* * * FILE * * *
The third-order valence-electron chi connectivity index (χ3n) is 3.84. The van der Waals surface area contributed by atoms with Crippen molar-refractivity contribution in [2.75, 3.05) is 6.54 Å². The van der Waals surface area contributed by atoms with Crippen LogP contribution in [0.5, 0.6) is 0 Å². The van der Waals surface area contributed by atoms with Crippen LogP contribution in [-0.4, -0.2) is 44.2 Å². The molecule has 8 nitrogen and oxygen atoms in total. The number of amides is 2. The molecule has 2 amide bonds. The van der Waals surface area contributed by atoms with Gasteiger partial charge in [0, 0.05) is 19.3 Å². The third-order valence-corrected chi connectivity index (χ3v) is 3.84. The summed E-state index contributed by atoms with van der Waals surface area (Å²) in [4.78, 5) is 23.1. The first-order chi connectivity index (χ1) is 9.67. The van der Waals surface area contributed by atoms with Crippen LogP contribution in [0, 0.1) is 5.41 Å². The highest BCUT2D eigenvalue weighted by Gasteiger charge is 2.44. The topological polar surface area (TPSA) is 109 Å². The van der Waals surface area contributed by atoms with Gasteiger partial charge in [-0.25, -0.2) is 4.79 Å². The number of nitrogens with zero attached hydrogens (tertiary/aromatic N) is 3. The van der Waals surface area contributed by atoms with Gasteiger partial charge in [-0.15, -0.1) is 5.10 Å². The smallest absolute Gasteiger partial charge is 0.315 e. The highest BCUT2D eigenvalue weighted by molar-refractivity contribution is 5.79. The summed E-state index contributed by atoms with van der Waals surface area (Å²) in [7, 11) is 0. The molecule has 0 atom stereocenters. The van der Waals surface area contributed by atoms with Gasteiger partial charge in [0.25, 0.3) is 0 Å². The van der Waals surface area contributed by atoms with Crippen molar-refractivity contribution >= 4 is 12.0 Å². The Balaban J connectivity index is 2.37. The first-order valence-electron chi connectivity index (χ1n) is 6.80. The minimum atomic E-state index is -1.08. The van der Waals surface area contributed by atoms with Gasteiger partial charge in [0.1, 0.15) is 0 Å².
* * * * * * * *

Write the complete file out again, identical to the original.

The third-order valence-electron chi connectivity index (χ3n) is 3.84. The van der Waals surface area contributed by atoms with Crippen molar-refractivity contribution in [2.75, 3.05) is 6.54 Å². The van der Waals surface area contributed by atoms with Crippen LogP contribution in [0.5, 0.6) is 0 Å². The van der Waals surface area contributed by atoms with Crippen LogP contribution in [-0.4, -0.2) is 44.2 Å². The molecule has 8 nitrogen and oxygen atoms in total. The number of amides is 2. The molecule has 2 amide bonds. The van der Waals surface area contributed by atoms with Gasteiger partial charge in [0, 0.05) is 19.3 Å². The third-order valence-corrected chi connectivity index (χ3v) is 3.84. The summed E-state index contributed by atoms with van der Waals surface area (Å²) in [4.78, 5) is 23.1. The first-order chi connectivity index (χ1) is 9.67. The van der Waals surface area contributed by atoms with Crippen LogP contribution in [0, 0.1) is 5.41 Å². The highest BCUT2D eigenvalue weighted by Gasteiger charge is 2.44. The topological polar surface area (TPSA) is 109 Å². The van der Waals surface area contributed by atoms with Gasteiger partial charge in [-0.25, -0.2) is 4.79 Å². The number of nitrogens with zero attached hydrogens (tertiary/aromatic N) is 3. The van der Waals surface area contributed by atoms with Gasteiger partial charge in [-0.15, -0.1) is 5.10 Å². The smallest absolute Gasteiger partial charge is 0.315 e. The highest BCUT2D eigenvalue weighted by molar-refractivity contribution is 5.79. The summed E-state index contributed by atoms with van der Waals surface area (Å²) in [7, 11) is 0. The molecule has 0 atom stereocenters. The van der Waals surface area contributed by atoms with Gasteiger partial charge in [0.25, 0.3) is 0 Å². The van der Waals surface area contributed by atoms with Crippen molar-refractivity contribution >= 4 is 12.0 Å². The Balaban J connectivity index is 2.37. The first-order valence-electron chi connectivity index (χ1n) is 6.80. The minimum atomic E-state index is -1.08. The van der Waals surface area contributed by atoms with Gasteiger partial charge in [0.1, 0.15) is 0 Å².